It’s just one of those days where you drive 580kms and get nowhere! Leaving the 57D for the 400 road (which is not marked on the National Geographic map or the GPS) to skirt wide around the top of Mexico City, we still could not escape the ever further reaching presence of this vast city. Dropping down into the Mezquital Valley and passing Tula (where you can find some impressive Toltec ruins), the air was overcome by a thick smog ,stretching 75kms from Mexico City to the south. With little breeze to remove it we were enveloped by it and unable to escape it’s clutches. We’re pretty sure this took at least three years off our lives.
Finally released from the evil smog, we descended rapidly through a series of twists and turns towards Cordoba at a rate of 2500m in only 10kms. The environment quickly changed from dry desert landscapes towards a tropical jungle. Reaching the floor of the descent with brakes intact, both lanes were needed to Mario Cart it through the increasing amount of potholes, and the unagile Porkchop moaned at us in protest.
Back onto the dreaded Mexican toll roads, we hit Cosamalopan’s toll booth to a knocking noise we’d not heard before. Concerned that this new noise may turn out to be worse than expected, we pulled over into the adjacent Pemex. Looking under the car we soon realised that the noise was coming from the transmission, shit. A friendly police man arrived to greet us and in broken Spanish the issue was conveyed to him. A feeble attempt in Spanish to get the address of the mechanic ended up with him scrawling some notes on a notepad which we could kind of understand.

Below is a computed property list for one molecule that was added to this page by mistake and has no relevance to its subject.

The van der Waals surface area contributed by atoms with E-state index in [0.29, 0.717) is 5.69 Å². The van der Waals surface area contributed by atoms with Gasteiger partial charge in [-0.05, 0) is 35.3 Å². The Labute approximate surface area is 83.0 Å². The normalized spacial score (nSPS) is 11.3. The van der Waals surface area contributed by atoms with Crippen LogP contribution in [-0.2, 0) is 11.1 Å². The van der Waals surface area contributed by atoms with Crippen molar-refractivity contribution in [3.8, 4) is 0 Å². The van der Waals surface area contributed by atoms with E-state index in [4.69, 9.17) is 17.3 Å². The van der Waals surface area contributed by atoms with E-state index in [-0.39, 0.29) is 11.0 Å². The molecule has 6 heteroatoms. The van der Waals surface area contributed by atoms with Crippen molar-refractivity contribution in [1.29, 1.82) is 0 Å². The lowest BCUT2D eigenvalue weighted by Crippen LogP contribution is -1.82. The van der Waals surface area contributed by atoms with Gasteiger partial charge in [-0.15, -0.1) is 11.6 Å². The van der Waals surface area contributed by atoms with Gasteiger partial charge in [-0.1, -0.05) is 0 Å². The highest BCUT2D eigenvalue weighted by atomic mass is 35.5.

Eventually directions to the nearest mechanic in town were obtained, and as we went to drive off the mechanic promptly pulls up, and he and his Gordito (‘fat’ as he called him) friend jump out. Asking if it was a ‘grande problemo’ or a ‘poco problemo’ they soon ascertain the same conclusion as us (potentially ‘grande problemo’) and gain police clearance (via a little something something) to back up through the tolls and avoid an otherwise 40km round trip back to town.
At the mechanics, a carwash joint with the rest of the open space used as a workshop, Sarah notices a 4WD with its transmission on the floor.
Hope that doesn’t happen to Porckchop! she says
10 minutes later Porkchops drive shaft is out and the issue has been diagnosed. As they crawl out from under the car the ensuing conversations went like this…
Mechanic: ‘Where you go?’
He then shows us that the driveshaft extension arm is jiggling around like loose change. With nothing else to do but wait until morning in order to take out the 14,000 pesos for the transmission overhaul, we headed out for food and a couple of cold ones (beers). Ending up at a small family run affair off Parque Central, we tucked into chicken, rice and tortillas, all the while being entertained by a man with his harp and the cheerful and cheeky daughter of the owners.